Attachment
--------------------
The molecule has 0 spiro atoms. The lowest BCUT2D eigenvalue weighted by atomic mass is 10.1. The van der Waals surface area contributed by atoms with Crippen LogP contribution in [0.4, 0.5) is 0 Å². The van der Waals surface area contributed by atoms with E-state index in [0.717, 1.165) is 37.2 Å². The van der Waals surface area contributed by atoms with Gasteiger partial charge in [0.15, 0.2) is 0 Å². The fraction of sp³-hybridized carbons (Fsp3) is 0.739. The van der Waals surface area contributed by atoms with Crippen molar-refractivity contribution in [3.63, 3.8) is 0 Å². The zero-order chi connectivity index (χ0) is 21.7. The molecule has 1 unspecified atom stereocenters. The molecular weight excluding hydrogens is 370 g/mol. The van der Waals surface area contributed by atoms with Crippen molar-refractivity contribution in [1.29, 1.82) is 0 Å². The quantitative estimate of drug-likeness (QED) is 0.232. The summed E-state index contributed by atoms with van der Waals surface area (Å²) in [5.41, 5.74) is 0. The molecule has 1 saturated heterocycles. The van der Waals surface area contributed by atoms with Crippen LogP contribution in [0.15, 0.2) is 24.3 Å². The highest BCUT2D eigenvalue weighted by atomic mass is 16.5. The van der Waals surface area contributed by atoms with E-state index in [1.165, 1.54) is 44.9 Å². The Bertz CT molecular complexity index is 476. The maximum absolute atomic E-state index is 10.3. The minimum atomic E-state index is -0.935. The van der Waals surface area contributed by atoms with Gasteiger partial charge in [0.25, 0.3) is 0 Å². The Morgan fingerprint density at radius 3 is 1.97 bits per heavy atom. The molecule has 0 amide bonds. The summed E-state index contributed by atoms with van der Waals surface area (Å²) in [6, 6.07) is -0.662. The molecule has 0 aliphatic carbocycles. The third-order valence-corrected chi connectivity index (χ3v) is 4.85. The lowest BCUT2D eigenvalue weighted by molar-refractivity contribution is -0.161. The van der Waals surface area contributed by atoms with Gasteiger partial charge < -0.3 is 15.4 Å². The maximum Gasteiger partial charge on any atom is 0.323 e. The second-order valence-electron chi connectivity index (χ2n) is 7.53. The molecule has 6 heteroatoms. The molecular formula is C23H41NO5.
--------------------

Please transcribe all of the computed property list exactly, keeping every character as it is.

The molecule has 0 spiro atoms. The lowest BCUT2D eigenvalue weighted by atomic mass is 10.1. The van der Waals surface area contributed by atoms with Crippen LogP contribution in [0.4, 0.5) is 0 Å². The van der Waals surface area contributed by atoms with E-state index in [0.717, 1.165) is 37.2 Å². The van der Waals surface area contributed by atoms with Gasteiger partial charge in [0.15, 0.2) is 0 Å². The fraction of sp³-hybridized carbons (Fsp3) is 0.739. The van der Waals surface area contributed by atoms with Crippen molar-refractivity contribution in [3.63, 3.8) is 0 Å². The zero-order chi connectivity index (χ0) is 21.7. The molecule has 1 unspecified atom stereocenters. The molecular weight excluding hydrogens is 370 g/mol. The van der Waals surface area contributed by atoms with Crippen molar-refractivity contribution in [1.29, 1.82) is 0 Å². The quantitative estimate of drug-likeness (QED) is 0.232. The summed E-state index contributed by atoms with van der Waals surface area (Å²) in [5.41, 5.74) is 0. The molecule has 1 saturated heterocycles. The van der Waals surface area contributed by atoms with Crippen LogP contribution in [0.15, 0.2) is 24.3 Å². The highest BCUT2D eigenvalue weighted by atomic mass is 16.5. The van der Waals surface area contributed by atoms with E-state index in [1.165, 1.54) is 44.9 Å². The Bertz CT molecular complexity index is 476. The maximum absolute atomic E-state index is 10.3. The minimum atomic E-state index is -0.935. The van der Waals surface area contributed by atoms with Gasteiger partial charge in [0.25, 0.3) is 0 Å². The Morgan fingerprint density at radius 3 is 1.97 bits per heavy atom. The molecule has 0 amide bonds. The summed E-state index contributed by atoms with van der Waals surface area (Å²) in [6, 6.07) is -0.662. The molecule has 0 aliphatic carbocycles. The third-order valence-corrected chi connectivity index (χ3v) is 4.85. The lowest BCUT2D eigenvalue weighted by molar-refractivity contribution is -0.161. The van der Waals surface area contributed by atoms with Gasteiger partial charge < -0.3 is 15.4 Å². The maximum Gasteiger partial charge on any atom is 0.323 e. The second-order valence-electron chi connectivity index (χ2n) is 7.53. The molecule has 6 heteroatoms. The molecular formula is C23H41NO5.